You’re trying to write a new song, but find yourself playing the same old chords and phrases again. You’re having trouble breaking out of your musical box, stuck only with the few riffs and progressions that are baked into your muscle memory. It happens to all of us, and it can be very frustrating.
In this article I will discuss how we can break out of our musical boxes and write better songs by understanding and focusing on creating powerful melody lines. We’ll break our journey into three parts:
You can also download the Songwriting Cheat Sheet I made for you.
There are three basic elements that make up a song.
Melody - A succession of single notes that is uniquely identifiable - the “tune”
Harmony - Groups of notes played simultaneously - chords and chord progressions
Rhythm - The timing of the song, notes, and chords (beat, meter, tempo, syncopation, etc) - the groove
The problem we are experiencing when we find ourselves playing the same old chords again is that we don’t have a good balance between these three elements. Mainly, we’ve been putting too much energy into coming up with a cool chord progression, and haven’t been putting enough effort into writing great melodies.
Melodies Are Important
Songs are stories. Chords provide the story's setting and tone, and the rhythm is the pace and timing of the story, but it's the melodies that are the actual characters and events. Listening to a song without a well developed melody is the equivalent of listening to a story with poorly developed characters who have nothing memorable or interesting to say and to whom nothing memorable or interesting happens. The more interesting and relatable a story’s characters and events are, the more engaged the listener will be. The more interesting and relatable a song's melodies are... OK you get the point.
The truth is, most popular songs only use a handful of chord progressions, so they are differentiated primarily by their melodies. It’s not that chord progressions don’t matter, it’s just that melody matters so much more. When you get a song stuck in your head, it’s not the chord progressions you’ll be humming, it’s the melody. This is why they are the key to writing better, more interesting songs.
It’s not that chord progressions don’t matter, it’s just that melody matters so much more.
Fundamentals of Melody
Pitch and Duration
Melodies are monophonic, meaning they play only one note or pitch at a time (as opposed to harmony which is polyphonic, or multiple notes at one time). Melodies have two main components, pitch and duration - which note, and how long does it last? We create melody by arranging pitches of varying durations into some sequence.
Tension and Release
The root, or tonic note of our song's tonal center can be considered “home” base. We can build tension, creating anticipation and excitement for the listener, by leaving home base. We can provide the listener with a sense of satisfaction and a feeling of relief when we return to home base. It is this cycle of tension and release that makes a melody interesting.
In western music, there are typically seven notes in any given scale, the first note being the tonic. This means that the farthest away from “home base” we can ever get is 5 notes away. Knowing this helps us to make more intentional decisions about which notes to play as we take the listener to and from home, and create for them the sense of tension and release that will ultimately determine how interesting our melody is.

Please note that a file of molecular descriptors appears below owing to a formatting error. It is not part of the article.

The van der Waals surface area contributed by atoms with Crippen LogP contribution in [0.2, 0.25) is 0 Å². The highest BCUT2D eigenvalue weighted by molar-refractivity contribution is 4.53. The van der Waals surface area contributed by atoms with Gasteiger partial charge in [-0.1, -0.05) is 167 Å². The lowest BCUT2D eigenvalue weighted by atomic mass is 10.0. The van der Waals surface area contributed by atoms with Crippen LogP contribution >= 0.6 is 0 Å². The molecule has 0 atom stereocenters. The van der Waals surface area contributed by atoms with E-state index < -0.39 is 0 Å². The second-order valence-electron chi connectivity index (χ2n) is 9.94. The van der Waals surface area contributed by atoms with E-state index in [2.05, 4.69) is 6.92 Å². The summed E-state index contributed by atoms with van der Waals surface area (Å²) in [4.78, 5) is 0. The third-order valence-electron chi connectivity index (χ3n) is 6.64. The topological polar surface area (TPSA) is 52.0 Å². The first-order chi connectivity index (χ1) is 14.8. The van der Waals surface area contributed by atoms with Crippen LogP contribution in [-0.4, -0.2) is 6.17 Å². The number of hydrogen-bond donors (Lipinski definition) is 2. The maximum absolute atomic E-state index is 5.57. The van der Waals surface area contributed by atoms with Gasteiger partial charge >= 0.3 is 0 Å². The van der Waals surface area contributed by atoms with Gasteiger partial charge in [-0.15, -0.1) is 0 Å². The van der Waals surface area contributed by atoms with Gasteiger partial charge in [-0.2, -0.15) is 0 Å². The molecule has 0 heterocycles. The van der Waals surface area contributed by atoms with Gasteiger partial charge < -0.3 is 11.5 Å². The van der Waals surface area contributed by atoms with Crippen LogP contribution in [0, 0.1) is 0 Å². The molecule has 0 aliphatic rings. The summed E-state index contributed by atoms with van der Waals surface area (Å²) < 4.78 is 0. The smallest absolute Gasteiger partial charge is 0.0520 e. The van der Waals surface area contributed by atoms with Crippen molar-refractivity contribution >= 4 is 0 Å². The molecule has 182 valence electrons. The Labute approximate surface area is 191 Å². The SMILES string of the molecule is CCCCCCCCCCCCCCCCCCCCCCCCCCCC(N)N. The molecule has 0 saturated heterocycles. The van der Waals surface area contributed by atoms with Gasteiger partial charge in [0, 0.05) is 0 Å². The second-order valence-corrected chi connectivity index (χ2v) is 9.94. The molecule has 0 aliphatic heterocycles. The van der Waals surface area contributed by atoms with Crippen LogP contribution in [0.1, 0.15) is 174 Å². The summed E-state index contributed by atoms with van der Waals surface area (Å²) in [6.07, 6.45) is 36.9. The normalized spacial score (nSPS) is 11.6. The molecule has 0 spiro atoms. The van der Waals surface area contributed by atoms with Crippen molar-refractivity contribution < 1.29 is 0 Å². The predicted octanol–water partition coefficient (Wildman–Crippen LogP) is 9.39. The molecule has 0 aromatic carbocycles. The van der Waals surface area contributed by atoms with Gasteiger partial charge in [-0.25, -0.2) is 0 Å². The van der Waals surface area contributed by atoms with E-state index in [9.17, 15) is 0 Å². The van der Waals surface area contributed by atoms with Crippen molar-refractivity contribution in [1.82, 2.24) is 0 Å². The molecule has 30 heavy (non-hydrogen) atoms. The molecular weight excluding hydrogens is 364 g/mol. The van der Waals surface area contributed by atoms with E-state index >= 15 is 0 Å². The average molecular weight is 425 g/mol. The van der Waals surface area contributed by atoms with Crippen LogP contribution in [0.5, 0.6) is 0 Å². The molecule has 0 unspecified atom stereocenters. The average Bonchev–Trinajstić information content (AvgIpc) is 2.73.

Whether your melody will be a great testament to your songwriting capabilities or the suckiest piece of musical garbage of all time will ultimately be a subjective matter. However, there are a few guidelines we can follow to help ensure our melodies fall in the former camp. Whether you are writing melody for the guitar, piano, voice, or any other instrument, these principles remain the same.
Melody Writing Guidelines
1. Include a Mixture of Stepwise and Skipwise Motion
Stepwise motion is when you move up or down from one note in the scale to the next without skipping over any notes. Melodies that use a lot of stepwise motion might be more memorable, and are easier for listeners to hum along to.
Skipwise motion is when you skip over notes as you move from one to another within the scale. Melodies that include a lot of skipwise motion provide more interest, but can be harder to follow along with.
2. Add Rhythmic Variety
A great melody usually has a variety of short and long notes. Sometimes it helps to focus on the space between notes. It is common for verse melody notes to have shorter durations than chorus melody notes. Experiment with starting your melodies on beats other than 1. You can also accent certain notes and create dynamic changes to generate more excitement. Finally, consider using a variety of articulations (legato, staccato, muting/dampening, and fermata)
3. Limit the Total Range of Pitches Used
Remember, generally there are only seven notes to choose from in a given scale. All seven of those notes exist within a single octave. Focusing your melody writing within or near one octave will help you build more intentional melodies and will also be easier to sing.
4. Use Chord Tones and Scale Notes
Notes that sound particularly pleasing when played over any given chord are called chord tones. They are literally just the notes of the chord - but being aware of them can help inform your decisions about which notes to go to next in your melody. For example, a Gmaj7 chord has the notes G-B-D-F# in it. Using any of these notes in the melody while the Gmaj7 chord is being played by a rhythm instrument will guarantee a pleasing sound. Also consider limiting yourself to mostly the notes of one scale. This will help create a cohesive sound, and make it more dramatic when you hit a note outside the scale.